MMDA ordered to escort emergency vehicles through traffic

Do your part and give way, too
by Drei Laurel | 4 days ago

Emergency vehicles trying to make their way through will now be assisted by Metropolitan Manila Development Authority (MMDA) enforcers. This, after President Rodrigo Duterte ordered that ambulances carrying patients be escorted by traffic enforcers and Philippine National Police–Highway Patrol Group (PNP-HPG) on the ground.

The MMDA says it is up to the task: “The MMDA is ready to provide escort to emergency vehicles, particularly ambulance vehicles that have to squeeze through traffic,” agency spokesperson Celine Pialago told the media.

“When the need arises, motorcycle-riding traffic enforcers can be tapped to escort emergency vehicles all over Metro Manila so that emergency patients needing urgent care can reach hospitals the soonest possible time.

“On-ground traffic enforcers can also assist ambulances through traffic on roads congested with vehicles or when motorists refuse to give way.”

Pialago, however, stressed that only ambulances in emergency situations will be assisted by agency personnel. The official even said that some emergency vehicles only utilize their sirens to escape traffic, whether or not it’s for an emergency.

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“Let’s be honest, hindi naman lahat ng ambulansya ay may sakay na pasyente, o emergency; ang iba sa kanila back to barracks na at hindi na rin bago sa lahat na may ilang nagte-take advantage sa paggamit ng siren para makaiwas sa traffic,” she noted, adding that ambulances in real emergencies must not hesitate to ask an enforcer for help.

“Just tap them—open your window, inform our constable on the ground whether it’s a traffic constable or our MMDA rider. If it’s our traffic constable, itatawag po ito sa Metrobase at ipapasalo po natin sa mga escorts natin. Kapag naka-tap naman po sila ng riders, immediate po ang assistance.”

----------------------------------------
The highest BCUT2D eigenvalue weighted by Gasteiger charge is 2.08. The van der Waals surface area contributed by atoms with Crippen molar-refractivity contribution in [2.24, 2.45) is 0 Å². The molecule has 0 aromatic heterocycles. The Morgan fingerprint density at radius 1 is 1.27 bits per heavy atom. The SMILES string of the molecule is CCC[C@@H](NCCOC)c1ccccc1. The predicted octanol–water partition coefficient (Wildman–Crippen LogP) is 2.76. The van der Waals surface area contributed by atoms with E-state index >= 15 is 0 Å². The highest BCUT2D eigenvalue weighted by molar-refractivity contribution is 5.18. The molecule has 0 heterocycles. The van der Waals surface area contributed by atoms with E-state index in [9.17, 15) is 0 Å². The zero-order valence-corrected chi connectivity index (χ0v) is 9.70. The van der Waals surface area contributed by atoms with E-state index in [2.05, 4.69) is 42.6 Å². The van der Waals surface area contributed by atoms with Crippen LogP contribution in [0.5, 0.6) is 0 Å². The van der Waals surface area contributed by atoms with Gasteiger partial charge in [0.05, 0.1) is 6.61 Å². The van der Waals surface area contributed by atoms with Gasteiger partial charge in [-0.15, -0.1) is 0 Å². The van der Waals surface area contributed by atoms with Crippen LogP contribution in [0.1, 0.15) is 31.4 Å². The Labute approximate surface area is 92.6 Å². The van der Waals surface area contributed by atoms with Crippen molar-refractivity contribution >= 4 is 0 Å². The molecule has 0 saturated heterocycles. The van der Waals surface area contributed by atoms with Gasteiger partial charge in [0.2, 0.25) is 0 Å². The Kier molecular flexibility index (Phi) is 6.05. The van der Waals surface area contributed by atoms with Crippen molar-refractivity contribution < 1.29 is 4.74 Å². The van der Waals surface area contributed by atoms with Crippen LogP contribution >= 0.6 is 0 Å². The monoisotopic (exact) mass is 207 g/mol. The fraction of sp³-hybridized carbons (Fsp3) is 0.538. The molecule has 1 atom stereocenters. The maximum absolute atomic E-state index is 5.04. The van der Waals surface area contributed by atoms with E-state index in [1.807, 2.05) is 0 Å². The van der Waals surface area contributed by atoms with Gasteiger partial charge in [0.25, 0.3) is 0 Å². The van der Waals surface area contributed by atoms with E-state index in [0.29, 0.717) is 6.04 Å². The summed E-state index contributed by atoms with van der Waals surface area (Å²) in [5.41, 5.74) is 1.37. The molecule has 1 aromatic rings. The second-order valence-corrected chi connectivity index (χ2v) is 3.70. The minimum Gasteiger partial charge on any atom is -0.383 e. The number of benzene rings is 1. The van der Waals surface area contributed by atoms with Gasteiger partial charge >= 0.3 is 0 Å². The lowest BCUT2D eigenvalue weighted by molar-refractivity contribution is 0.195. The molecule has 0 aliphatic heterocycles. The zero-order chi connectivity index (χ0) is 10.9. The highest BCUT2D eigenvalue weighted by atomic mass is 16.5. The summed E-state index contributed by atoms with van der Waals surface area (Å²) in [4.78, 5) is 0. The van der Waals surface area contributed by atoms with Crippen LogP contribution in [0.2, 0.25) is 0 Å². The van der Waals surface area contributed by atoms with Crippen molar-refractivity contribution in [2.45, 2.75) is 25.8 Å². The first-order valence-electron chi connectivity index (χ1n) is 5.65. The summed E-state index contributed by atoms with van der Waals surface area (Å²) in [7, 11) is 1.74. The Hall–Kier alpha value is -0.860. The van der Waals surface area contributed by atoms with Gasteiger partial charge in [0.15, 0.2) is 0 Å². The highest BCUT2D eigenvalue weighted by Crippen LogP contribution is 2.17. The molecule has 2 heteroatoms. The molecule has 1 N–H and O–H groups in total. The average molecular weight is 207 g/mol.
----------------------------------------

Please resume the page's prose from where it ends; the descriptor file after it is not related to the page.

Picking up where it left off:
Pialago said that MMDA personnel will first verify if an emergency vehicle really needs their assistance. She also emphasized that enforcers have already been doing this even prior to the President’s recent order.

Lastly, the MMDA clarified that it is against the law to stand in the way of an emergency vehicle. Under MMDA Resolution No. 08-01, the second lane from the curb of a major thoroughfare is the designated emergency lane. Motorists who fail to give way can be issued a ticket with a P1,000 fine.

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Frankly, providing a clear path for emergency vehicles isn’t entirely up to the MMDA. You can do your part by giving way to ambulances and simply driving in an orderly fashion. When it comes to the overall flow of traffic in an emergency, every driver counts.

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